DULLES, Va., July 18 /PRNewswire/ -- Orbital Sciences Corporation (NYSE: ORB) announced today that it is preparing to launch the U.S. Air Force's MightySat II satellite aboard a Minotaur rocket on Wednesday, July 19, 2000. The MightySat II mission represents the second launch of the Minotaur rocket, which successfully delivered 11 small satellites into their targeted orbits on its inaugural flight in January 2000.
Orbital developed the four-stage Minotaur rocket for the Air Force's Orbital/Suborbital Program (OSP) using U.S. Government-supplied Minuteman II motors that have been decommissioned as a result of arms reduction treaties. The deactivated rocket motors serve as the vehicle's first and second stages. Its third and fourth stages, as well as its guidance and control system, use technology from Orbital's Pegasus XL rocket. Orbital is under contract to the Air Force to provide integrated Minotaur launch vehicles and to perform launch operations to deliver small military satellites to orbit.
On launch day, the available window for the Minotaur mission extends from 4:09 p.m. to 5:35 p.m. Eastern time, with a targeted launch time of 4:09 p.m. This schedule is subject to the completion of final pre-launch testing, as well as acceptable weather conditions at the Vandenberg Air Force Base (VAFB), California launch site.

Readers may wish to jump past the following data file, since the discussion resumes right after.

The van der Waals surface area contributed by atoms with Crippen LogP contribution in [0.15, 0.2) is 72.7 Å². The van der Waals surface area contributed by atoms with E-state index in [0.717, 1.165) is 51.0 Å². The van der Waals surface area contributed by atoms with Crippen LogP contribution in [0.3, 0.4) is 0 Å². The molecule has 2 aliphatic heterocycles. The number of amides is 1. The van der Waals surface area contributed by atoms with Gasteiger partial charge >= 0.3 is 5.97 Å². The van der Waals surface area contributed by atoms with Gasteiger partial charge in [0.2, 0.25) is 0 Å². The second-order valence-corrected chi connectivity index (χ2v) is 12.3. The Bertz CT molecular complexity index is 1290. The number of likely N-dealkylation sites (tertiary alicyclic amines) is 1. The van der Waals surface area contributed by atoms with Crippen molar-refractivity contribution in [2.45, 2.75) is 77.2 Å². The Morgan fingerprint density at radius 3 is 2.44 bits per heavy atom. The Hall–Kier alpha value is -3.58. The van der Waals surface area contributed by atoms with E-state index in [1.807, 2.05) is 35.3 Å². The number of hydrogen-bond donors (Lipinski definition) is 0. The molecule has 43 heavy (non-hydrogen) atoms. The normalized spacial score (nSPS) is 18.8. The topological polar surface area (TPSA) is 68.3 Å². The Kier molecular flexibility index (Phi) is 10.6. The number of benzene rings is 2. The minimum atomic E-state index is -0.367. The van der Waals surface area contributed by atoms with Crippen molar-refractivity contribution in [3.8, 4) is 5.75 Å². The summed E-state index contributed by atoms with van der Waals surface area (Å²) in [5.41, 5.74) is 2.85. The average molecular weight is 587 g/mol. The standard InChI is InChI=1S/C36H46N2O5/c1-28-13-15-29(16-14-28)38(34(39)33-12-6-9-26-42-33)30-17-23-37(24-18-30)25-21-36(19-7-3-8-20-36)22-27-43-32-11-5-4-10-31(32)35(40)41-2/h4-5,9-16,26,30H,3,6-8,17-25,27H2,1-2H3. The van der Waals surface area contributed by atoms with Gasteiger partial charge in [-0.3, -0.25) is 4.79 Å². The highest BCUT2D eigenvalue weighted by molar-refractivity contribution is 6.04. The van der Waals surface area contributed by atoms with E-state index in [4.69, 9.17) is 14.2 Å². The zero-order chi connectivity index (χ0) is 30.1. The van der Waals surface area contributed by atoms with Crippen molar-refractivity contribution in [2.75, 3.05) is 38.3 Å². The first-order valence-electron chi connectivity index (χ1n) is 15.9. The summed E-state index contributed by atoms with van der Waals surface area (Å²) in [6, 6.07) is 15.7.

The operational sequence for the mission is expected to take about 11 minutes, from the time the Minotaur launcher's first stage engine ignites to the time that the satellite payload is deployed. The Minotaur rocket is expected to deliver the satellite into a circular, sun-synchronous orbit approximately 297 nautical miles (550 kilometers) above the Earth, inclined at 97.6 degrees to the equator.
The 263-pound (120-kilogram) MightySat II satellite was built by Spectrum Astro, Inc. of Gilbert, Arizona for the Air Force Research Laboratory (AFRL). A follow-on to the Orbital-built MightySat I satellite, which was successfully launched from the Space Shuttle in late 1998, MightySat II will provide a space-based platform for demonstrations of advanced AFRL space system technologies such as a solar array concentrator and a Fourier Transform Hyperspectral Imager.
Orbital is one of the largest space technology and satellite services companies in the world, with 1999 total enterprise revenues (including revenues from unconsolidated affiliates) of approximately $915 million. The company, headquartered in Dulles, Virginia, employs about 5,500 people at major facilities in the United States, Canada and several overseas locations.
Orbital is the world's leading manufacturer of low-cost space systems, including satellites and space robotics, launch vehicles, electronics and sensors, satellite ground systems and related digital infrastructure. Its Magellan subsidiary is a pioneer in satellite-based navigation and communications products for consumer and industrial markets. Through its ORBCOMM and ORBIMAGE affiliates and ORBNAV subsidiary, Orbital is also a major operator of satellite-based networks that provide data communications, high- resolution imagery and automotive information services to customers around the world.
For more information on the MightySat II program, visit http://www.vs.afrl.af.mil/vsd/mightysatII.
For more information on the Minotaur launch vehicle, visit http://www.losangeles.af.mil/SMC/PA/Fact_Sheets/minotaur_fs.html. SOURCE Orbital Sciences Corporation
/NOTE TO EDITORS: To learn more about Orbital and the Minotaur rocket, as well as to access its recent press releases, please visit its web site at http://www.orbital.com/
CONTACT: Barron Beneski of Orbital Sciences Corporation, 703-406-5000, or email: Beneski.firstname.lastname@example.org/